At the foot of the real bed, a small television sits atop a table. The black-and-white scenes on its screen have the eerie familiar / frightening qualities of film noir. With her camera, Sachs allows you to glimpse a lamp and its shadow, the edge of a telephone, the silhouette of a person reading a newspaper. Light and shadow change the arrangements of ordinary objects into painterly compositions.
The longer you stand inside the installation, the more you see, or think you see. Stare at the sheets of either of the beds — the one you can touch or the image of the bed on the wall — and you begin to notice how the light plays on the wrinkles in the sheets, or how shadows seem to form shapes on the pillow. A dialogue occurs between images. You occasionally see the artist reading a newspaper in the window as the shadow of a person reading a newspaper appears on the smaller television screen. “At times, these images are about specific things,” says Sachs. “At other times they are really about textures and light.”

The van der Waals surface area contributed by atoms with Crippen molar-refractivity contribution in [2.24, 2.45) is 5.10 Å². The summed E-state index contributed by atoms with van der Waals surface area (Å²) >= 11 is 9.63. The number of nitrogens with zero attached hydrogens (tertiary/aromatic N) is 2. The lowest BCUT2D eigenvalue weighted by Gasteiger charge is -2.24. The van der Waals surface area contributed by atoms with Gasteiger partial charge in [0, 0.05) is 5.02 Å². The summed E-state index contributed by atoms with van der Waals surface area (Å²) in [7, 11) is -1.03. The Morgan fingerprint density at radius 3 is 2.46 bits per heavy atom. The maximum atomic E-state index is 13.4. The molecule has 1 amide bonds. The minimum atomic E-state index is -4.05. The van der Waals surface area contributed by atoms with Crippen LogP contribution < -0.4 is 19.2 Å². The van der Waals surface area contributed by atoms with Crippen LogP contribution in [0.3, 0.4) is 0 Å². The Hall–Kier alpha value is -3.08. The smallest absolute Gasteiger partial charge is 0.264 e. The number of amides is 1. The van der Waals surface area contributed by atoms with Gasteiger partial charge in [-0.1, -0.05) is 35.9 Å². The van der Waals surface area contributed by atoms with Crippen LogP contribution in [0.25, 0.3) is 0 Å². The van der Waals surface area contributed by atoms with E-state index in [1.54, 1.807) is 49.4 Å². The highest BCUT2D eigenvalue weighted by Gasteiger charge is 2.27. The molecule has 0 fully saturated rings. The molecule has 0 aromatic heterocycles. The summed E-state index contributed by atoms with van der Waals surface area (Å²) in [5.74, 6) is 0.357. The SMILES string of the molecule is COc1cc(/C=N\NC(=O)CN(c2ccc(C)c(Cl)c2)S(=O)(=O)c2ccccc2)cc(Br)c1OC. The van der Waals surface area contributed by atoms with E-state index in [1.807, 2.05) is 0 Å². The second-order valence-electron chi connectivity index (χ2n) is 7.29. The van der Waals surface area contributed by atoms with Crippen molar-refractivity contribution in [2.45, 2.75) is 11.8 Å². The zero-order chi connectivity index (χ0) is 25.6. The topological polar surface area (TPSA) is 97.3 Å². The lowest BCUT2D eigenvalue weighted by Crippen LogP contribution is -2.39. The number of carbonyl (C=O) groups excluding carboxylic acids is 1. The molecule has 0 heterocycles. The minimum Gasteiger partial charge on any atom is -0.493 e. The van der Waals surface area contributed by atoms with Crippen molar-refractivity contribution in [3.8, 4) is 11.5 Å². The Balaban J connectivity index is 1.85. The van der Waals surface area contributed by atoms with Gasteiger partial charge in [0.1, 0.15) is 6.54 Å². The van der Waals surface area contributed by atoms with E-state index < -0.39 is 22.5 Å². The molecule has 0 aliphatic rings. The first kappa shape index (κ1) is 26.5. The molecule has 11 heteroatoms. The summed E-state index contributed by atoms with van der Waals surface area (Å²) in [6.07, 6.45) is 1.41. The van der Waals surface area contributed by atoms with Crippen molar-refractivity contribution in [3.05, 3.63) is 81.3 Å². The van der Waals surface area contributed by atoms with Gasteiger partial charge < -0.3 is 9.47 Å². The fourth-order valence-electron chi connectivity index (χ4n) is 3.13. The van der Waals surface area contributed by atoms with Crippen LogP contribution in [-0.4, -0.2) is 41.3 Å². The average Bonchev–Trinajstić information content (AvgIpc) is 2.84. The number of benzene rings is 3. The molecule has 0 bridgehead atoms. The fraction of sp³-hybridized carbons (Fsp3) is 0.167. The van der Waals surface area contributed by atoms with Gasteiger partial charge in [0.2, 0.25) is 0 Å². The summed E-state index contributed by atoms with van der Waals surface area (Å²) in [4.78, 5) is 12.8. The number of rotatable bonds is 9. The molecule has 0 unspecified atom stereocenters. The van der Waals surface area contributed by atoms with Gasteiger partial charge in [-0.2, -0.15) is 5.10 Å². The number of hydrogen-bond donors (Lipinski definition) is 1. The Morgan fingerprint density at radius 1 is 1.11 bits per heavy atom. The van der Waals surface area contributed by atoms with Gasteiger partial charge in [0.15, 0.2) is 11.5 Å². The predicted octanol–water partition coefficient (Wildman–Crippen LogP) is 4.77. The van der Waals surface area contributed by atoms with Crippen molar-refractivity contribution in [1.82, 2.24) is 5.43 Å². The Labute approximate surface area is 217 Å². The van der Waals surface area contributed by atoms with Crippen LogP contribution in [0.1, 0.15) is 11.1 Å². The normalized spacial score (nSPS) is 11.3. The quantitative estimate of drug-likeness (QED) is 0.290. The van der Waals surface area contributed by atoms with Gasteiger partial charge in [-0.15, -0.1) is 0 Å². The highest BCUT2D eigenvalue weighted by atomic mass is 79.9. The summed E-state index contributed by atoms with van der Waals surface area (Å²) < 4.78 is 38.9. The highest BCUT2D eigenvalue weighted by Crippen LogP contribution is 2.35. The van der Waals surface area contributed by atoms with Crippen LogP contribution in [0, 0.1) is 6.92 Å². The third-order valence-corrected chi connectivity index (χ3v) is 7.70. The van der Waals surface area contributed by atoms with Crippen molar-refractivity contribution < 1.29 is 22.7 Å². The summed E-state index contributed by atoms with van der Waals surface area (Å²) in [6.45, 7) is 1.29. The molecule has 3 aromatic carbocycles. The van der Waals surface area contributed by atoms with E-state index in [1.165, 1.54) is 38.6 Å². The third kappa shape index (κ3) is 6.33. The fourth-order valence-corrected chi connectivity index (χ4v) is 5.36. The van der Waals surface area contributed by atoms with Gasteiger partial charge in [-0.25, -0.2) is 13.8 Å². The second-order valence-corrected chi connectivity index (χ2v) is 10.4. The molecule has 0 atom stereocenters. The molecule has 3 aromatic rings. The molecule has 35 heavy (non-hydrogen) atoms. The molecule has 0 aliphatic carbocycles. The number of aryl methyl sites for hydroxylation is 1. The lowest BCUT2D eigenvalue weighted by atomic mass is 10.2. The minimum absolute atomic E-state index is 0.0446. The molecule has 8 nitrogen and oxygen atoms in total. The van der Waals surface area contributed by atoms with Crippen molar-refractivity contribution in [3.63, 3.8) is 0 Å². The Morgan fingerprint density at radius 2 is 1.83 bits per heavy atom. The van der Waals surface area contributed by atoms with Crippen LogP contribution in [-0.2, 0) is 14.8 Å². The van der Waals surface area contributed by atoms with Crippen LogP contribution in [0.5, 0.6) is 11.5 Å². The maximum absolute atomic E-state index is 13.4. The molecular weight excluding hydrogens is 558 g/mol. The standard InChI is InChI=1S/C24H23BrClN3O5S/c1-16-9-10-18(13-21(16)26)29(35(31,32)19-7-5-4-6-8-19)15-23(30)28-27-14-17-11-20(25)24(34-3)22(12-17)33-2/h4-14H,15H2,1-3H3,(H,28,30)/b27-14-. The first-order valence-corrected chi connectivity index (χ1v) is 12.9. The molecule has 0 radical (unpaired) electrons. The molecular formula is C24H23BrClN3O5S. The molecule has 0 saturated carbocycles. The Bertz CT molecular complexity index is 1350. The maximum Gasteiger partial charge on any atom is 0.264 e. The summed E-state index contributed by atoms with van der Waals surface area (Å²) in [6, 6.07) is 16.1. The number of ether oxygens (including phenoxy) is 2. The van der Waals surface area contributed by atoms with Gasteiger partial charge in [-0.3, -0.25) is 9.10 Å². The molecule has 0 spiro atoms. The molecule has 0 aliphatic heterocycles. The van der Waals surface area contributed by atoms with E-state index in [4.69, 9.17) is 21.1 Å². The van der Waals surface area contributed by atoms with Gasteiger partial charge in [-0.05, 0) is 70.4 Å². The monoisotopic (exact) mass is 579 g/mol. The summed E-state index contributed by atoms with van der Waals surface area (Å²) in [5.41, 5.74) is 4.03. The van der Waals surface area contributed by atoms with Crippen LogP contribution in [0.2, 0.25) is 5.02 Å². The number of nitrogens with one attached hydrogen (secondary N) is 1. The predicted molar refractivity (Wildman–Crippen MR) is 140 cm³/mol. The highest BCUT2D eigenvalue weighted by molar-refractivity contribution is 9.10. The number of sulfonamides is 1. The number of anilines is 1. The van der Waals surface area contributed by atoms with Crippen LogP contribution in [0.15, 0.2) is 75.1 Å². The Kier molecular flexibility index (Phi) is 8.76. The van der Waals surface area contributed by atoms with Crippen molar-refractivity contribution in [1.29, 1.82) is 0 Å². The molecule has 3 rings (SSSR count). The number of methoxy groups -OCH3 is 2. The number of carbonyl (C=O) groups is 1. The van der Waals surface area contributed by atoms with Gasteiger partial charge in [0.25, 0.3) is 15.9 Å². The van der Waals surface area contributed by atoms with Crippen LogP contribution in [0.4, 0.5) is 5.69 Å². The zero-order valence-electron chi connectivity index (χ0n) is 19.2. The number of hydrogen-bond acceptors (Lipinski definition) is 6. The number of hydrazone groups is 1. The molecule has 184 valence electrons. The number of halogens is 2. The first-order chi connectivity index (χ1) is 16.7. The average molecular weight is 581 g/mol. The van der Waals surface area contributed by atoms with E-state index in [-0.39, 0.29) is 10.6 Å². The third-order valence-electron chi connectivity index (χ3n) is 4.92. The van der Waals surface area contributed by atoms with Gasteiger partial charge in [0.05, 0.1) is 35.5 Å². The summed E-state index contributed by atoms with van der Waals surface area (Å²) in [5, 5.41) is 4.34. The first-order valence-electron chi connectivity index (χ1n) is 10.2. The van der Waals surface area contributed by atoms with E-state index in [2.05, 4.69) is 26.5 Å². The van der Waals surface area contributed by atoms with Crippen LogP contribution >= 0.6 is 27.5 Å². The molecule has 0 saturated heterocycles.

No sounds of silence
Sound plays a role, too. As the images flicker, you hear crickets chirping, rain falling, cheerful voices, a pop song — noises that can be heard on a Baltimore summer evening. Sachs gives each sound equal weight: “It is as though the thunder has the same value as a pop song and as a child crying. It is more about the play between the sounds than the sounds themselves.”
Percussive sounds, created by Baltimore composer and musician Tom Goldstein, are woven into the sound track. Goldstein watched the window video several times, adding sounds, one by one, that correspond to particular gestures. Sachs says, “The piece has several layers of sound and yet it is really spare, which I really wanted. That was the challenge: To find real world sounds and sounds that are musical that work.”
But the magic of the installation occurs in the moments between these sounds. “The sounds in your head happen when there is no sound,” the artist says. “I would love it if someone sat down for awhile to think about the installation. I would love it if someone would lie down on the bed and just think.”
What would happen if you put down your newspaper right now and listened? You hear the rustle of paper, the clink of a coffee mug being placed on the kitchen table, a siren in the distance, the happy shrieks of a child next door, the rush of a shower running upstairs, the thump of a dog’s tail on the floor, the hum of a refrigerator, your breath.
“Horror Vacui” is on display at School 33, 1427 Light St. in Federal Hill, through Oct. 6. Call 410-396-4641 for hours.